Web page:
Deerhoof are a mismatched-looking bunch, their membership including a tall, beanpole-gangle drummer with sporadic speech containing pertinent philosophical observations, and a comparatively tiny Japanese singer/bassist who is a combined jumping bean and mystery-mime gesticulator. One of the jousting lead guitaring pair (Ed Rodriguez) prefers the curly-poodle West Coast hippie look, and this combo do indeed hail from San Francisco, at least historically. Nowadays, they dwell in at least three Stateside cities. Here in Digbeth, Birmingham, they have packed out the venue's rear courtyard space with a foetid bunch of non-air-conditioned punters. Being Americans, the band were quite shocked by the still atmosphere and intense heat conditions. This, they observed, was perhaps going to be their sweatiest show.
Even so, the sightlines weren't too bad, and the sound system was very good, so conditions for rocking were optimum. Yes, we can term Deerhoof ditties as 'rock,' but this is of a breed rarely shared by other combos, combining as it does prog-punk, kitsch-pop, surf rock, free jazz, psychedelic trancing and heavy metal (sticksman Greg Saunier discussed local anti-heroes Judas Priest at length, for so long that we forgot his original train of thought). Unbelieveably, Deerhoof just celebrated two decades of existence in 2014, still managing to retain the kind of practiced randomness and poised chaos that would normally denote a freshly-formed unit. This entire set zoomed by with an angular unpredictability that made it sound like an improvisation, although the Deerhoof songbook is so crammed with multiple movement micro-bursts that this couldn't possibly have been the case.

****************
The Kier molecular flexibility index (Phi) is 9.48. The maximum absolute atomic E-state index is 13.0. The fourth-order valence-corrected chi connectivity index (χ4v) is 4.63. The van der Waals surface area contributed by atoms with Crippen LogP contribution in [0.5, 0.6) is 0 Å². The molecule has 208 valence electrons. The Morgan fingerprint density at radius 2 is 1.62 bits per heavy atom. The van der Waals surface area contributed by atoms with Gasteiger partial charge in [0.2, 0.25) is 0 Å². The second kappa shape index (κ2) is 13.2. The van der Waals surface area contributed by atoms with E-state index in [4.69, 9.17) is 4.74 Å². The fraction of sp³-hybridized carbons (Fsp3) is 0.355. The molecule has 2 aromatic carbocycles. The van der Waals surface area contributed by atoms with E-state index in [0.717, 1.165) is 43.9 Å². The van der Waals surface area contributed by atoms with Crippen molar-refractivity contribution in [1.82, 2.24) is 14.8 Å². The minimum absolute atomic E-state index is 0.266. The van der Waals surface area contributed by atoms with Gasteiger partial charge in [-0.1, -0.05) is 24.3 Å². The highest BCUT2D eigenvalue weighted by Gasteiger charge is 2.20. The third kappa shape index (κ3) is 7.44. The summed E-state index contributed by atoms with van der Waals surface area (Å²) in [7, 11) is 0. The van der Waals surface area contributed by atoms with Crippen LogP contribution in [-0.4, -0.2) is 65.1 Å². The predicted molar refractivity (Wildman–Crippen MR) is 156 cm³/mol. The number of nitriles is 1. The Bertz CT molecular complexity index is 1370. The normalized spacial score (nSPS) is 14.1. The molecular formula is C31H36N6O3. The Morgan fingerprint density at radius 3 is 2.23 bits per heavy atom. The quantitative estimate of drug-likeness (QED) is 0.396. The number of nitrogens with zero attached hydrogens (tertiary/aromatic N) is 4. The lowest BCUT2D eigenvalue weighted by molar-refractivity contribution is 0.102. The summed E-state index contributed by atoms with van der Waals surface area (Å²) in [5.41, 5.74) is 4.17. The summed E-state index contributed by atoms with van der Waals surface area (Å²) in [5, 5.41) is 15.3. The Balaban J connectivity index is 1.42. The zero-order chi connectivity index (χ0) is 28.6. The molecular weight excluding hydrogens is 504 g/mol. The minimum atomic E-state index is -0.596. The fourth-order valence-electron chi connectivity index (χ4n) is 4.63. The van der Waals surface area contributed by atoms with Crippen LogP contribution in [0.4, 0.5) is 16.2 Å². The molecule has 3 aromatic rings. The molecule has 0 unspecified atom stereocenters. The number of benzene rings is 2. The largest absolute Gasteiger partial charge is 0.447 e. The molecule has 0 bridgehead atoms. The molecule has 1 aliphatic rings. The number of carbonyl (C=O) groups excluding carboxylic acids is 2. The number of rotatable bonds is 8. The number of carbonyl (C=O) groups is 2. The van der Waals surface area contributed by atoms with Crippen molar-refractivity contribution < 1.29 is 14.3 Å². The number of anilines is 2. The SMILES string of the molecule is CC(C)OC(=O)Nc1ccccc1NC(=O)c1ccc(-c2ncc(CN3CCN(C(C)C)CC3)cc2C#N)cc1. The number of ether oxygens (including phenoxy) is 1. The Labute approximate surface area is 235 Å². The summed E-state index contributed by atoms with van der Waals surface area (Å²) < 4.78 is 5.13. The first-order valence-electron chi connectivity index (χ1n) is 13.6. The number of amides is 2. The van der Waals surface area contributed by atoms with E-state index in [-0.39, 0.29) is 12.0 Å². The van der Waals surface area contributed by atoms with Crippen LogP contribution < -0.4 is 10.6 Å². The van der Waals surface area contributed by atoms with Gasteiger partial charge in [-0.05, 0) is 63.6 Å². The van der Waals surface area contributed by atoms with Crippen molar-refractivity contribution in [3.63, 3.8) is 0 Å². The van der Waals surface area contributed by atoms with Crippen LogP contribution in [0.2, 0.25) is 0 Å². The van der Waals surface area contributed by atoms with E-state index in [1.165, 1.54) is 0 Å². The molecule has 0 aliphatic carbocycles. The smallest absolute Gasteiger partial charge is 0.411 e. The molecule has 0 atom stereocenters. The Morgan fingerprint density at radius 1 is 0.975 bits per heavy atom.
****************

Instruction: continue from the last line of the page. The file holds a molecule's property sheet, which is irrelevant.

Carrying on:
Yelping, staccato verses clipped into surging twin-guitar battles (Beefheartian or Thin Lizzy-ed?), screaming crescendos like 1969-vintage rock. Saunier cycled around complicated drum-figures, embellished by lashing detonations. Deerhoof are melodically intact, amidst a field of extreme atonality and repeated mini-climaxes. They are absurdist mischief-makers, sincere lovers of commercial hooklines and committed anarchist dismantlers, often during the swift evolution of a single song. Some numbers revolved around low-slung electronic pulse-ruptures, thereby allowing Satomi Matsuzaki to down her bass and concentrate on singing, whilst springing about the small stage with a temporary freedom. Already, such songs as "Paradise Girls," "Doom" and "Exit Only," from last year's 12th album, La Isla Bonita, are valuable assets to the repertoire. Matsuzaki closed the evening out with "Panda Panda Panda," featuring one of the most complex audience sing-and-response instruction sessions ever witnessed by mankind, but the crowd picked it up and the song ran right to the finish line.